Board of Regents approve near $20 million option for indoor practice facility

Bids submitted to the Washburn Board of Reagents for the indoor training facility.

Charles Rankin

The Washburn Board of Regents held a special meeting March 28 and approved a final design for the indoor practice facility, estimated to cost $19.9 million.

The three options given to the board included first, a facility with a 100-yard field and 200-meter banked track; second, a facility with a 110-yard field and 200-meter banked track; or third, a facility with a 100-yard field and 300-meter unbanked track.

After being given the options by Schwerdt Design Group and DLR Group, the board approved the second option by a unanimous vote. This design will make Washburn the first Division II school to have a banked 200-meter indoor track, according to

This decision comes after the board approved an initial design during the board’s December meeting. The initial design closely resembled the third option. According to one of the design team members, the additional options came about after meeting with various parties, including the coaches and others from the athletic department, and discussing the needs of those using the facility. President Farley recommended the board approve the third option.

The decision also came after various people spoke on the issue. Track and field coach Cameron Babb discussed the advantages of having a 200-meter indoor banked track, which would allow Washburn to host meets.

“If we had one, we would be able to host all kinds of [events],” Babb said. “We would be able to invite Division II teams, NAIA teams, [junior college] teams, and they would all want to come here.”

Babb also said that having such a track would help with the recruitment of student athletes to Washburn.

“Just imagine bringing a high school kid in to something like that and giving them the opportunity to have that as their home base, their home facility,” Babb said.

Marshall Meek, president of Washburn University Alumni Association and Foundation, gave an update on the fundraising campaign for the practice facility. He said that of the $5 million that was planned to come from the foundation, just under $4.2 million has been pledged.

Brett Oetting, the president of Visit Topeka, spoke about the economic impact of having a facility like this in Topeka, and how a 200-meter track puts Washburn at an advantage in hosting events over places like Pittsburg State and Northwest Missouri State, places where 300-meter, unbanked tracks are in place or currently in development.

“The 300-meter track would in fact bring people here just as it does to Pittsburg,” Oetting said. “However, we would have to fight with them in probably some sort of rotation.”

Oetting went on to say that having a 200-meter banked track would speed up the process of getting events to host. He said that, with the banked track option, Topeka would more than likely win bids to host NAIA, junior college and other events as soon as 2020, with economic impacts to the Topeka area of up to $5.9 million per event.

Not everyone seemed happy with the board’s decision.

WSGA President-elect Zac Surritt said that he felt the people who presented to the board at the meeting didn’t represent every side to the issue.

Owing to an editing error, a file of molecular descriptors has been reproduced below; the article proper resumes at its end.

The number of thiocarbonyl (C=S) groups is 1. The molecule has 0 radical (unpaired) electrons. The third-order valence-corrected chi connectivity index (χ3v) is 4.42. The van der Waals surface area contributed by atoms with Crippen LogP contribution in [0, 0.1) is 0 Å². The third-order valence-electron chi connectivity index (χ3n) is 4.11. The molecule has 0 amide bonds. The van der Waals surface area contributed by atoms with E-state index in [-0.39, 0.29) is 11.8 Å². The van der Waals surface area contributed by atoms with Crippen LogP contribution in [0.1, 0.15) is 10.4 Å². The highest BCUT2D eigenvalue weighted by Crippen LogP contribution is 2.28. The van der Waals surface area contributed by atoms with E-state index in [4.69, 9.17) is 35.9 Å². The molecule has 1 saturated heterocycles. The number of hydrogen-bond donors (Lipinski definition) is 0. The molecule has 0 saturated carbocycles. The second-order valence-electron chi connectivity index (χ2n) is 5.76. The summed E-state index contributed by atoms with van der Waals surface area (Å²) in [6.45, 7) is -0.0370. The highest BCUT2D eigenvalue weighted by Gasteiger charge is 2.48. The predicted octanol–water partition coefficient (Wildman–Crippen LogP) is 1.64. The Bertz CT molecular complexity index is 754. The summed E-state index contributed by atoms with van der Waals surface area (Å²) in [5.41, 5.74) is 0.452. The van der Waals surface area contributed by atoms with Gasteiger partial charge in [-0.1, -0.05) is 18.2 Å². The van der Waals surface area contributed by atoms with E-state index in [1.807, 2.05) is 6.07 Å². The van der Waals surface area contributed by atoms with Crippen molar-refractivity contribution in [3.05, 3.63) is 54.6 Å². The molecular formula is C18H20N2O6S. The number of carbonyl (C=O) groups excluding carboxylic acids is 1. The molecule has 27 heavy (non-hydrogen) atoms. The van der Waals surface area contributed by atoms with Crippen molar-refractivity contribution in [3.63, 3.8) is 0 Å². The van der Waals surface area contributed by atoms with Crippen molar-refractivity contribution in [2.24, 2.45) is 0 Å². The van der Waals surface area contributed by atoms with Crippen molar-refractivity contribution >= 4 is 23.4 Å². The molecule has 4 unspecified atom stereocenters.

“We heard from Visit Topeka, we heard from the track team and we heard from the architects,” Surrit said. “All of those [people] benefit from the most expensive option. We didn’t hear from students, we didn’t hear from the law school, we didn’t hear from a lot different areas that had different opinions.”

He said that this meeting, as a special meeting called by Farley, seemed to be called quickly and almost without warning.

“If a WSGA senator hadn’t pointed out to the group that there was a new meeting, I wouldn’t have been informed [of it],” Surritt said. “I was under the impression that there was a meeting in April.”

Surritt said he believes the board understands groups like student government, the law school and the faculty senate, all of whom submitted letters to the board at the December meeting voicing concerns over the planning of the practice facility. He believes that the board made the decision without taking those concerns into account.

“I hate to say it is what it is now, but the board voted,” Surritt said. “We kind of have to deal with the cards we’ve been handed.”

Surritt said that this is now a conversation of moving forward with the decision. He said that his administration plans to do everything it can to inform students of the actions of the board.

“In my administration, we’re going to post the agendas of the board [and] the minutes of the board,” Surritt said.

Surritt said that WSGA is committed to serving the students’ interests, and that working with the board is a part of that.

“We will continue to have conversations as students and as student representatives,” Surritt said. “Even the chair of the board said [at the meeting], ‘without students, we wouldn’t need a board, we wouldn’t need a school,’ yet they make decisions against the will of the students, at least the students that have come to us.”

Along with approving the proposal, the board approved adding $1 million to one of the sources of funding for the athletic facility, donor commitments, raising that figure from $5 million to $6 million. According to estimates, the selected proposal will leave the university with $1.9 million in reserves that will in turn be used to partially fund the construction of a new law building. The added $1 million from donor commitments brings this number closer to $3 million.